The next room, a break room where elves took moments for refreshment, had no door and was empty except for the hourglass. Only used on the eve of the most special day of the year to keep everyone aware and abreast of the night’s impending departure, it sat on a dainty table at the center of the room. Red and green equally spaced horizontal lines ran up the bulging glass bottom indicating time. The sand had already collected just above the fifth line and Tiedo quickly deduced it was somewhere near ten fifteen.

He stepped in and went to the large silver pot, lifted the lid and set it aside. A warm mist escaped and waft about bringing the succulent aroma of creamy chocolate. Reaching into the pocket he brought out the mistletoe. With efficient ease he plucked, one at a time, the white and red berries from the sprig, squeezing the juice from each into the gently bubbling mixture and tucking the crushed berry back into the pocket. When finished, he tossed the sprig in and replaced the lid before glancing at the hourglass. It was thirty minutes until the last official break of the year and he wondered if it would be enough time to fully steep.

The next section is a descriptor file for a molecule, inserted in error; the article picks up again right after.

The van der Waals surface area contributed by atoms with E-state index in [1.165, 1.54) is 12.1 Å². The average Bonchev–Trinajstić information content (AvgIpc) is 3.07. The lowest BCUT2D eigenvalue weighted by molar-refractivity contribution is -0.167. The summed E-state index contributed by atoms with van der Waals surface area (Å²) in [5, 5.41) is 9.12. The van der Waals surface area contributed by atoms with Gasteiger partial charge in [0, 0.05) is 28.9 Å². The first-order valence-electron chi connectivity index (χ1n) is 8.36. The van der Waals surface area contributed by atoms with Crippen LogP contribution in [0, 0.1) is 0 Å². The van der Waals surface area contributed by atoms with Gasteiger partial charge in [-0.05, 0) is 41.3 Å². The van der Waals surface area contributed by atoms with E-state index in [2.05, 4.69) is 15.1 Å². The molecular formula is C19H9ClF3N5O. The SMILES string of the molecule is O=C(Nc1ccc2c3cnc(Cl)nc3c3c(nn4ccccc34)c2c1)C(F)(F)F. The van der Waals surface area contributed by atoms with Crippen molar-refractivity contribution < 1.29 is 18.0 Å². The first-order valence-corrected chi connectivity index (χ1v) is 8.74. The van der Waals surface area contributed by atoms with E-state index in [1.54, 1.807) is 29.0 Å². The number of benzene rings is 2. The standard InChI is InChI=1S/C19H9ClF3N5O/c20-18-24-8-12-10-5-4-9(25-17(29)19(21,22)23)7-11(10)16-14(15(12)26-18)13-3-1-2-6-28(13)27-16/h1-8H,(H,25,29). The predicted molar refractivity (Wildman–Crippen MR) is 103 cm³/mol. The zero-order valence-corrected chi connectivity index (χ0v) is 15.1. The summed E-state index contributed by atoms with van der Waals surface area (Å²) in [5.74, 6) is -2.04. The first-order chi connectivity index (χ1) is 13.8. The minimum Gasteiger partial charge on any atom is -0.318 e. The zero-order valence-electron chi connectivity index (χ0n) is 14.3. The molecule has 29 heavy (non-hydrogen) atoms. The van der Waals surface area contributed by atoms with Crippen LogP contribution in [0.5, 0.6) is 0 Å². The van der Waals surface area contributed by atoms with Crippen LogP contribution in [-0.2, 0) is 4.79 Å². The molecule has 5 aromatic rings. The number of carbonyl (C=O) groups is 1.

He turned and suddenly faint footsteps and gleeful voices were coming down the hall. He looked at the lines on the hourglass. The sands were at the sixth, not the fifth as he originally calculated. He had been wrong, very wrong.
With the speed of a mongoose he darted around a table and into a small pantry. The voices were gradually getting louder and he pulled the door closed.

Crouched in the darkness, peering through the door’s wooden slats his pointed ears wiggled and adjusted and listened.

A cluster of chatty elves entered the room and formed a mini line at the pot. Tiedo hoped time was generous.